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Monday, August 8, 2011

THE RESTAURANT/CELEBRITY COOKBOOK... one of the hottest trends in cookbooks.
Actually, they've been around for many years, but never in such
proliferation. They are automatic sellers, since the book can be
flogged at the restaurant or TV show and since the chef ends up being a
celebrity somewhere, doing guest cooking or catering or even turning up
on the Food Network. Most of these books will certainly appeal to fans
of the chef and/or the restaurant and/or the media personality. Many of
the recipes in these books actually come off the menus of the
restaurants involved. Occasionally, there will be, in these books,
special notes or preps, or recipes for items no longer on the menu.
Stories or anecdotes will be related to the history of a dish. But
because most of these books are American, they use only US volume
measurements for the ingredients; sometimes there is a table of metric
equivalents, but more often there is not. I'll try to point this out.
The usual shtick is "favourite recipes made easy for everyday cooks".
There is also PR copy on "demystifying ethnic ingredients". PR bumpf
also includes much use of the magic phrase "mouth-watering recipes" as
if that is what it takes to sell such a book. I keep hearing from
readers, users, and other food writers that some restaurant recipes
(not necessarily from these books) don't seem to work, but how could
that be? They all claim to be kitchen tested for the home, and many
books identify the food researcher by name. Most books are loaded with
tips, techniques, and advice, as well as gregarious stories about life
in the restaurant world. Photos abound, usually of the chef bounding
about. The celebrity books, with well-known chefs or entertainers, seem
to have too much self-involvement and ego. And, of course, there are a
lot of food shots, verging on gastroporn. The endorsements are from
other celebrities in a magnificent case of logrolling. If resources are
cited, they are usually American mail order firms, with websites. Some
companies, though, will ship around the world, so don't ignore them
altogether. Here's a rundown on the latest crop of such books –

-BABYCAKES COVERS THE CLASSICS; gluten-free vegan recipes from donuts
to snickerdoodles (Clarkson Potter, 2011, 144 pages, ISBN 978-0-307-
71830-3, $25 US hard covers) is by Erin McKenna, chef and owner of
BabyCakes NYC (also in Los Angeles). Despite being featured in
"hundreds of print and online media outlets" and being a featured guest
on many TV shows (including some food shows), she has log rolling from
Mark Bittman and two others. This is her second book, with 50 preps of
more of the same favourites – all created without gluten, dairy, eggs
or refined sugar. There's a primer on key ingredients and tools,
followed by some rules of substitutions, such as converting gluten-free
recipes to spelt recipes, converting vegan sugar-based recipes to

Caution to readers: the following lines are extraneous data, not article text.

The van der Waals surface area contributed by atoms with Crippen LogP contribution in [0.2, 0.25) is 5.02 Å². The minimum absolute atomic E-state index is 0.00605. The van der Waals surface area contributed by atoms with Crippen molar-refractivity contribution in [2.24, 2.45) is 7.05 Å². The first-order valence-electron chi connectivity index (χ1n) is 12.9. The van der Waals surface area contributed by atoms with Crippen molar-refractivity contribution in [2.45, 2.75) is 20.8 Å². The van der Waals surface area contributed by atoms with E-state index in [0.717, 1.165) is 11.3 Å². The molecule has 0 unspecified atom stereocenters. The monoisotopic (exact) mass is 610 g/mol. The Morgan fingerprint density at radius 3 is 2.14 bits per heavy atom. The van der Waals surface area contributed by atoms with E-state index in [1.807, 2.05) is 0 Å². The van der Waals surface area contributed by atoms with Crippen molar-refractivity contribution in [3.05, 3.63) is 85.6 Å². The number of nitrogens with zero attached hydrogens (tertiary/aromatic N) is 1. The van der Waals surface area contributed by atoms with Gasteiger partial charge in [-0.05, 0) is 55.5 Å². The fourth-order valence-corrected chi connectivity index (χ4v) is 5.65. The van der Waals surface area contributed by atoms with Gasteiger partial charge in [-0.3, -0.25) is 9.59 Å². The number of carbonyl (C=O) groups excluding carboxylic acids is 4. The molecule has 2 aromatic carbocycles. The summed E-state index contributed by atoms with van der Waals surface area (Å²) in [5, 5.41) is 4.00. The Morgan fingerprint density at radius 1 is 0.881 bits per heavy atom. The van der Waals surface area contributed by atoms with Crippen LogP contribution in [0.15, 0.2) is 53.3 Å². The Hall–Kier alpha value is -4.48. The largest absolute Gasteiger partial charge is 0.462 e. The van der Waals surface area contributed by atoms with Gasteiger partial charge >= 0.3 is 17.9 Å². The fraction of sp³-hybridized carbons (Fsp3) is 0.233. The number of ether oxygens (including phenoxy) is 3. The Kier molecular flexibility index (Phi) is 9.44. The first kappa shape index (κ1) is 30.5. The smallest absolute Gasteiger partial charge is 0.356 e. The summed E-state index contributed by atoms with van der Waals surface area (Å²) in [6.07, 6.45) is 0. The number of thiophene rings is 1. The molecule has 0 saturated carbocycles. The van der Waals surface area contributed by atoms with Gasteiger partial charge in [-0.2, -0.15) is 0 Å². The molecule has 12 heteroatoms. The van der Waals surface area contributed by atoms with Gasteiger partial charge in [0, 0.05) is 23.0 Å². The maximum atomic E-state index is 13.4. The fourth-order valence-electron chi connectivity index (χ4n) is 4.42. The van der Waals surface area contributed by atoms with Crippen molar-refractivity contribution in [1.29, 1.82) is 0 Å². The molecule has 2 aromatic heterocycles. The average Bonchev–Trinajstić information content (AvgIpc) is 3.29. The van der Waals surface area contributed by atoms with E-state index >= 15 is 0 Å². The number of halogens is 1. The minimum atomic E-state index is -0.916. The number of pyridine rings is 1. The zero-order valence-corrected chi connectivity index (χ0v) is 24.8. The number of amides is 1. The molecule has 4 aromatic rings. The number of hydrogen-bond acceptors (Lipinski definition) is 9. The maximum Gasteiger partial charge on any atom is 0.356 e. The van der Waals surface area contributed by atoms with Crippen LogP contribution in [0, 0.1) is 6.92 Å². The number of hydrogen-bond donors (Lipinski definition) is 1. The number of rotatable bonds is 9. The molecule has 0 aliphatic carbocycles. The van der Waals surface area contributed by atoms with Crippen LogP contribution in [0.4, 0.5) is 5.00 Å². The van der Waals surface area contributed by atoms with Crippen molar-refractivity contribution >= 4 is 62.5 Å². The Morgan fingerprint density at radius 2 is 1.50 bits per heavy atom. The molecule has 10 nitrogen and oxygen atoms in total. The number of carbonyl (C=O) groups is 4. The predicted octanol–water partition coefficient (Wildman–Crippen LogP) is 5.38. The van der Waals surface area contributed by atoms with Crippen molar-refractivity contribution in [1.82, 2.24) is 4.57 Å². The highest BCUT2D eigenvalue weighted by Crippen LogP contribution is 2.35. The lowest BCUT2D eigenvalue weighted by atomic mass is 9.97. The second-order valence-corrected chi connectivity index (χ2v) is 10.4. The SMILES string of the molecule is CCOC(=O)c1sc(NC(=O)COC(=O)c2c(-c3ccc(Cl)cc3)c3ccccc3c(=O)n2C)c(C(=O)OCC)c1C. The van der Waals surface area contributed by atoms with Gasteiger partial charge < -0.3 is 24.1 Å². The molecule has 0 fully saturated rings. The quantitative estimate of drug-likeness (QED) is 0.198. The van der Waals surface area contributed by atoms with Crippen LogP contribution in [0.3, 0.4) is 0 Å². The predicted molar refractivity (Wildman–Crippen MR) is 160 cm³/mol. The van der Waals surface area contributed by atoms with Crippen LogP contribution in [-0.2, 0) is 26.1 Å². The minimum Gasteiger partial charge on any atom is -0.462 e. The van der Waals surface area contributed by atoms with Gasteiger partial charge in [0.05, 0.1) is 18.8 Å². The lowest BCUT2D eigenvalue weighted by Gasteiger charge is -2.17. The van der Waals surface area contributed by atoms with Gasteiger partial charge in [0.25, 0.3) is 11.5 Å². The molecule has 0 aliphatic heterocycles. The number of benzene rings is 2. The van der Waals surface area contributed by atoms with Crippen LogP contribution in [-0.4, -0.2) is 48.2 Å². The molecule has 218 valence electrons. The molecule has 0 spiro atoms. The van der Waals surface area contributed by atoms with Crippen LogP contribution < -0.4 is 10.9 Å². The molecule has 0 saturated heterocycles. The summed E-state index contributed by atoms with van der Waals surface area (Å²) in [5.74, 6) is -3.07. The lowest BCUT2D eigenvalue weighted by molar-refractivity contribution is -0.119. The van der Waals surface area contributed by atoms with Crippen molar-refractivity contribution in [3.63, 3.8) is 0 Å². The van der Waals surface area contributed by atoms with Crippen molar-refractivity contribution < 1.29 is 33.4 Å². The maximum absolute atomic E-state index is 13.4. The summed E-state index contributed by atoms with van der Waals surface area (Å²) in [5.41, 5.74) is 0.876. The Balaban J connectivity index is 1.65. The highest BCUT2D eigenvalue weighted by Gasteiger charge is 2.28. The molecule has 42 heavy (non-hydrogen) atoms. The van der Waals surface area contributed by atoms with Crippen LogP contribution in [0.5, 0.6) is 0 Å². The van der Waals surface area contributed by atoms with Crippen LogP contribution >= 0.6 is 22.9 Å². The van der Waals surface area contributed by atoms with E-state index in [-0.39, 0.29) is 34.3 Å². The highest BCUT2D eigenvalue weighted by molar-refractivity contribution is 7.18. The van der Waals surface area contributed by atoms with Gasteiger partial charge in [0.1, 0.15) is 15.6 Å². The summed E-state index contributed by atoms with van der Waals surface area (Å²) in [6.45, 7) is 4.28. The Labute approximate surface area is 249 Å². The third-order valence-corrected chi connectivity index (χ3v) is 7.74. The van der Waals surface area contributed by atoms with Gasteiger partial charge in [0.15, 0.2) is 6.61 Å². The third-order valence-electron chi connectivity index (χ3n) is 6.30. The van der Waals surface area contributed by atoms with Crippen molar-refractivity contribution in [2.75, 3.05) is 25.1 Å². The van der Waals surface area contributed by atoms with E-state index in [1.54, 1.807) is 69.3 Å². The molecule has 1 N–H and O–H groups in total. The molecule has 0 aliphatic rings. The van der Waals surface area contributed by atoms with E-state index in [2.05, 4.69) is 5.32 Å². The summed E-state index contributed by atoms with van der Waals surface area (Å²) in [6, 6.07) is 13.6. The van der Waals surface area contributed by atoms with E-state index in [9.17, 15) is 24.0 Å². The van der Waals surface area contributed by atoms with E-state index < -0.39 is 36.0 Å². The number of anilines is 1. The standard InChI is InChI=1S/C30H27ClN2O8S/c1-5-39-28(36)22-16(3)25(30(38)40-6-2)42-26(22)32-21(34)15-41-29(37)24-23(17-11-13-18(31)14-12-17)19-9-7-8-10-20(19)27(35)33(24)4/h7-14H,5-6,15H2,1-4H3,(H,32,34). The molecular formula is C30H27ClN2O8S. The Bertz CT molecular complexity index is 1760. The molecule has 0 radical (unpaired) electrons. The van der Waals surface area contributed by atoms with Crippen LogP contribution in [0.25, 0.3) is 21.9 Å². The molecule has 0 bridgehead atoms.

agave-sweetened recipes, and substituting for bean flour. Preparations
have their ingredients listed in avoirdupois measurements, but there is
no table of metric equivalents. Typical are pancakes, gingerbread
pancakes, honey buns, granola, vegetable tart, sugar cookies, and the
like. The book is a boon for those who crave gluten-free sweets.
Quality/price rating: 89.

-YOU CAN TRUST A SKINNY COOK (John Wiley & Sons, 2011, 272 pages, ISBN
978-0-470-87635-0, $29.95 US hard covers) is by Allison Fishman, food
writer and cooking school owner, plus hostess of two TV food shows
("Cook Yourself Thin" and "Home Made Simple"). Here she continues on
the themes of real food for real diets. The first step is to cook for
yourself: save money and save preservatives. And you have portion
control. Among the 140 preps here are dishes for all courses and times
of the day, from breakfast to late night snacks. Preparations have
their ingredients listed in avoirdupois measurements, but there is no
table of metric equivalents. For example, there's breakfast bread
pudding with peaches and blueberries. She indicates prep time (30
minutes), total time (2 hours), servings and sizes, along with tips to
reduce the calorie count even further, plus nutrition information per
serving (listed in metric, while the ingredients are listed in
avoirdupois). I had trouble reading the list of ingredients because the
typeface was average size but in soft, screened blue ink. It doesn't
photocopy, and is that what the publisher wanted? Major ingredients are
highlighted in the index. The layout may need a re-think. Try also
seared duck breast with ginger bok choy, pot of mussels, slow cooker
pulled pork, Mediterranean tuna salad. Quality/price rating: 84.

-NOW EAT THIS! DIET (Grand Central Life & Style, 2011; distr. Hachette,
300 pages, ISBN 978-0-446-58449-4, $22.99 US soft covers) is by Rocco
DiSpirito, who previously wrote NOW EAT THIS! last year. He's a Beard
winner who had what was probably the best ever "reality" restaurant
show, "The Restaurant" on NBC. This is his seventh book, and most of
the recipes in all of his books have some sort of Italian theme. This
cookbook is one of the few being published without any log rolling:
could it be that nobody wants to roll with Rocco? Here's the shtick:
take some existing foods that North Americans all like to eat, such as
brownies or fried chicken, and replicate the recipe with zero bad
carbs, zero bad fats, zero sugar, and maximum flavour. He cuts a
portion of lemon pepper shrimp from 593 calories to 283 calories.
Mushroom lasagna is reduced from 850 calories to 388. The book is in
two parts: the first is the diet primer, the second is the recipes. The
prep arrangement is by course, from appetizer to dessert. His larder is
revealing; these products are the keys to reduction. He calls for a
pantry with cauliflower, corn starch, Dijon mustard, egg whites or egg
substitutes, fresh squeezed lemons, Greek yoghurt, low-sodium and low-